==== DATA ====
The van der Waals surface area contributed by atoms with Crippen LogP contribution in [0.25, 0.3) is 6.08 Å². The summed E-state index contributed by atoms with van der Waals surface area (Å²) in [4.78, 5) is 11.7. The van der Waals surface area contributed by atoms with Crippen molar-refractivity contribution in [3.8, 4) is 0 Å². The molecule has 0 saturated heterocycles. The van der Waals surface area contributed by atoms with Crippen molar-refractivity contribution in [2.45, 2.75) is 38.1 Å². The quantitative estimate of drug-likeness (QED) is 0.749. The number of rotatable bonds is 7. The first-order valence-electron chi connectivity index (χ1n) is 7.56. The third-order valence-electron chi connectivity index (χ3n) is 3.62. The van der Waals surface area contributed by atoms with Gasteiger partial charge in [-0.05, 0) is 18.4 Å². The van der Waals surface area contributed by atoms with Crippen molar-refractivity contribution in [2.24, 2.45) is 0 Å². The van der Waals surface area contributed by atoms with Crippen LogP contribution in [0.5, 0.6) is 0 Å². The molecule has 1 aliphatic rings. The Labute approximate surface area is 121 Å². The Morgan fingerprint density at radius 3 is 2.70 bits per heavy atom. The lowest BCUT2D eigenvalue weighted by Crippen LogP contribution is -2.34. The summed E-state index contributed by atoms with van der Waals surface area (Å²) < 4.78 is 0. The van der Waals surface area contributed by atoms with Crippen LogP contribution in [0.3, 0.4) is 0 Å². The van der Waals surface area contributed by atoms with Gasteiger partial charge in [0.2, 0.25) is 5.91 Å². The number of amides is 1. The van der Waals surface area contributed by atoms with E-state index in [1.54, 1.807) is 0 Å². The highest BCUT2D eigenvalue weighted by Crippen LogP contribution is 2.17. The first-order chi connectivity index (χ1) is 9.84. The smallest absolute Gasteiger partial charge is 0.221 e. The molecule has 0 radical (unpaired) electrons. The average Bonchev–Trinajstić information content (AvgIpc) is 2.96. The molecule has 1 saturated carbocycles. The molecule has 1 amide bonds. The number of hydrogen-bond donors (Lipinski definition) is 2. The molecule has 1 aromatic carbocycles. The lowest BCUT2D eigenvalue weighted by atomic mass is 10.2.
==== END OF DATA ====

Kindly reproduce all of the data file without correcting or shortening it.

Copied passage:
The van der Waals surface area contributed by atoms with Crippen LogP contribution in [0.25, 0.3) is 6.08 Å². The summed E-state index contributed by atoms with van der Waals surface area (Å²) in [4.78, 5) is 11.7. The van der Waals surface area contributed by atoms with Crippen molar-refractivity contribution in [3.8, 4) is 0 Å². The molecule has 0 saturated heterocycles. The van der Waals surface area contributed by atoms with Crippen molar-refractivity contribution in [2.45, 2.75) is 38.1 Å². The quantitative estimate of drug-likeness (QED) is 0.749. The number of rotatable bonds is 7. The first-order valence-electron chi connectivity index (χ1n) is 7.56. The third-order valence-electron chi connectivity index (χ3n) is 3.62. The van der Waals surface area contributed by atoms with Gasteiger partial charge in [-0.05, 0) is 18.4 Å². The van der Waals surface area contributed by atoms with Crippen molar-refractivity contribution in [2.24, 2.45) is 0 Å². The van der Waals surface area contributed by atoms with Crippen LogP contribution in [0.5, 0.6) is 0 Å². The molecule has 1 aliphatic rings. The Labute approximate surface area is 121 Å². The Morgan fingerprint density at radius 3 is 2.70 bits per heavy atom. The lowest BCUT2D eigenvalue weighted by Crippen LogP contribution is -2.34. The summed E-state index contributed by atoms with van der Waals surface area (Å²) < 4.78 is 0. The van der Waals surface area contributed by atoms with Crippen LogP contribution in [0.3, 0.4) is 0 Å². The van der Waals surface area contributed by atoms with Gasteiger partial charge in [0.2, 0.25) is 5.91 Å². The number of amides is 1. The van der Waals surface area contributed by atoms with E-state index in [1.54, 1.807) is 0 Å². The highest BCUT2D eigenvalue weighted by Crippen LogP contribution is 2.17. The first-order chi connectivity index (χ1) is 9.84. The smallest absolute Gasteiger partial charge is 0.221 e. The molecule has 0 radical (unpaired) electrons. The average Bonchev–Trinajstić information content (AvgIpc) is 2.96. The molecule has 1 saturated carbocycles. The molecule has 1 amide bonds. The number of hydrogen-bond donors (Lipinski definition) is 2. The molecule has 1 aromatic carbocycles. The lowest BCUT2D eigenvalue weighted by atomic mass is 10.2.